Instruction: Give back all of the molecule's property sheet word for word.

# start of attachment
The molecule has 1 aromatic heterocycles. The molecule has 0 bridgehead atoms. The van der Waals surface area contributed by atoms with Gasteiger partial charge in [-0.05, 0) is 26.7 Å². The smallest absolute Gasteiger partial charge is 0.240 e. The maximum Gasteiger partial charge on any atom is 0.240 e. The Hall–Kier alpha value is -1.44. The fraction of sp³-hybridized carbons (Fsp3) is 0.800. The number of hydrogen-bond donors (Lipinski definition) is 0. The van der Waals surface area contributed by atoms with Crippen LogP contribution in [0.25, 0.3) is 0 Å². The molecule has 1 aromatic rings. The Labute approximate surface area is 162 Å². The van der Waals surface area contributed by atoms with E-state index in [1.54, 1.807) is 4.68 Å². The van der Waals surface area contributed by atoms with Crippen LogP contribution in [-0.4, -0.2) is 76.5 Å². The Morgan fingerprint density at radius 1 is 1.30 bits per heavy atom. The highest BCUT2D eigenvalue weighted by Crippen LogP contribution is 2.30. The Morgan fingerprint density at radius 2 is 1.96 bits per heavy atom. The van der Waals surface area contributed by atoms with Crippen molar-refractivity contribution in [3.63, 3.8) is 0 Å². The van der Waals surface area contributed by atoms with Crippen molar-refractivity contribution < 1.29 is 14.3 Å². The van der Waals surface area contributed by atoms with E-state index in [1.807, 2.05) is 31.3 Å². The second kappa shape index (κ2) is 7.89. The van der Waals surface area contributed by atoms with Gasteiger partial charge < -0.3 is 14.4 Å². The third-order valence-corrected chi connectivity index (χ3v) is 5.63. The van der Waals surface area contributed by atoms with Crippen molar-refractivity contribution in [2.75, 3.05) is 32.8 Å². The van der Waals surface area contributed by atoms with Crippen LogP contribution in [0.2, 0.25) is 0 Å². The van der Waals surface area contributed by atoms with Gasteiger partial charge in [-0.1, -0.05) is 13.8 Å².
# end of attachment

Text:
The molecule has 1 aromatic heterocycles. The molecule has 0 bridgehead atoms. The van der Waals surface area contributed by atoms with Gasteiger partial charge in [-0.05, 0) is 26.7 Å². The smallest absolute Gasteiger partial charge is 0.240 e. The maximum Gasteiger partial charge on any atom is 0.240 e. The Hall–Kier alpha value is -1.44. The fraction of sp³-hybridized carbons (Fsp3) is 0.800. The number of hydrogen-bond donors (Lipinski definition) is 0. The van der Waals surface area contributed by atoms with Crippen LogP contribution in [0.25, 0.3) is 0 Å². The molecule has 1 aromatic rings. The Labute approximate surface area is 162 Å². The van der Waals surface area contributed by atoms with E-state index in [1.54, 1.807) is 4.68 Å². The van der Waals surface area contributed by atoms with Crippen LogP contribution in [-0.4, -0.2) is 76.5 Å². The Morgan fingerprint density at radius 1 is 1.30 bits per heavy atom. The highest BCUT2D eigenvalue weighted by Crippen LogP contribution is 2.30. The Morgan fingerprint density at radius 2 is 1.96 bits per heavy atom. The van der Waals surface area contributed by atoms with Crippen molar-refractivity contribution in [3.63, 3.8) is 0 Å². The van der Waals surface area contributed by atoms with Crippen molar-refractivity contribution < 1.29 is 14.3 Å². The van der Waals surface area contributed by atoms with E-state index in [1.807, 2.05) is 31.3 Å². The second kappa shape index (κ2) is 7.89. The van der Waals surface area contributed by atoms with Gasteiger partial charge < -0.3 is 14.4 Å². The third-order valence-corrected chi connectivity index (χ3v) is 5.63. The van der Waals surface area contributed by atoms with Crippen molar-refractivity contribution in [2.75, 3.05) is 32.8 Å². The van der Waals surface area contributed by atoms with Crippen LogP contribution in [0.2, 0.25) is 0 Å². The van der Waals surface area contributed by atoms with Gasteiger partial charge in [-0.1, -0.05) is 13.8 Å².